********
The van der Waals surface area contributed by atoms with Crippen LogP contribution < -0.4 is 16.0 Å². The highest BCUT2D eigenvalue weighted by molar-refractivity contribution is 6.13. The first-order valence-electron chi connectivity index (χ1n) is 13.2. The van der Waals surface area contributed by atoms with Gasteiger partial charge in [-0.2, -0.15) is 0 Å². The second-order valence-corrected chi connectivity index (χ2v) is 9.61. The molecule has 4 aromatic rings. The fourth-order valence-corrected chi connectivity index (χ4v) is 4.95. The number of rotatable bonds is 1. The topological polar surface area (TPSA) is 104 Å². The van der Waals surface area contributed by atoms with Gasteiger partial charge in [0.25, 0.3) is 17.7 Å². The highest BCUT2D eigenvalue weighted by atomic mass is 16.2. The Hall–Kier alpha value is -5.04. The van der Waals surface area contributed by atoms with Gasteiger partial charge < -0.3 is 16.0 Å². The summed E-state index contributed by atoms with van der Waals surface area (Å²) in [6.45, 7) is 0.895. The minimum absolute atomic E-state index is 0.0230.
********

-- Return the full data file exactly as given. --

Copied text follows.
The van der Waals surface area contributed by atoms with Crippen LogP contribution < -0.4 is 16.0 Å². The highest BCUT2D eigenvalue weighted by molar-refractivity contribution is 6.13. The first-order valence-electron chi connectivity index (χ1n) is 13.2. The van der Waals surface area contributed by atoms with Gasteiger partial charge in [-0.2, -0.15) is 0 Å². The second-order valence-corrected chi connectivity index (χ2v) is 9.61. The molecule has 4 aromatic rings. The fourth-order valence-corrected chi connectivity index (χ4v) is 4.95. The number of rotatable bonds is 1. The topological polar surface area (TPSA) is 104 Å². The van der Waals surface area contributed by atoms with Gasteiger partial charge in [0.25, 0.3) is 17.7 Å². The highest BCUT2D eigenvalue weighted by atomic mass is 16.2. The Hall–Kier alpha value is -5.04. The van der Waals surface area contributed by atoms with Gasteiger partial charge < -0.3 is 16.0 Å². The summed E-state index contributed by atoms with van der Waals surface area (Å²) in [6.45, 7) is 0.895. The minimum absolute atomic E-state index is 0.0230.